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Genes Dev. 1995 Mar 1;9(5):559-72.

Promoter-proximal pausing of RNA polymerase II defines a general rate-limiting step after transcription initiation.

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  • 1Fred Hutchinson Cancer Center, Seattle, Washington 98104, USA.

Abstract

We have shown previously that the majority of RNA polymerase II complexes initiated at the c-myc gene are paused in the promoter-proximal region, similar to observations in the Drosophila hsp70 gene. Our analyses define the TATA box or initiator sequences in the c-myc gene as necessary components for the establishment of paused RNA polymerase II. Deletion of upstream sequences or even the TATA box does not influence significantly the degree of transcriptional initiation or pausing. Deletion of both the TATA box and sequences at the transcription initiation site, however, abolishes transcriptional pausing of transcription complexes but still allows synthesis of full-length RNA. Further analyses with synthetic promoter constructs reveal that the simple combination of upstream activator with TATA consensus sequences or initiator sequences act synergistically to recruit high levels of RNA polymerase II complexes. Only a minor fraction of these complexes escapes into regions further downstream. Several different trans-activation domains fused to GAL4-DNA-binding domains, including strong activators such as VP16, do not eliminate promoter-proximal pausing of RNA polymerase. Thus, we conclude that pausing of RNA polymerase II is a common phenomenon in eukaryotic transcription and does not require complex promoter structures. Further analyses reveal that enhancers have a modest influence on transcription initiation and on release of transcription complexes out of the pause site but may function primarily to increase the elongation competence of transcription complexes.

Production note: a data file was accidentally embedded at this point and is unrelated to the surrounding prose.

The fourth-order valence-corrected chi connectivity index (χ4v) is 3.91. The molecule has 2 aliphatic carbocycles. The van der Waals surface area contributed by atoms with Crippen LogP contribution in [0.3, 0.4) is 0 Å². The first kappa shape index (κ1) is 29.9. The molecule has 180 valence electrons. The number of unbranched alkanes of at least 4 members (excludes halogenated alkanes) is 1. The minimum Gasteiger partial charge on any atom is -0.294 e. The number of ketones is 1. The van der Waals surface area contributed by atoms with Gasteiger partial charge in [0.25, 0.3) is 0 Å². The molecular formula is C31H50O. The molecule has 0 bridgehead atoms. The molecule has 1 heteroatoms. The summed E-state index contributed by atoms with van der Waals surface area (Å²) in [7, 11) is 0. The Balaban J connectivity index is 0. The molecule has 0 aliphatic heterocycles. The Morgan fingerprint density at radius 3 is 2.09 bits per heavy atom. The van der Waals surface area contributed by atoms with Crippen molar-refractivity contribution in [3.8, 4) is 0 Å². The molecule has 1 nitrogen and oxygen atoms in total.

PMID:
7698646
[PubMed - indexed for MEDLINE]
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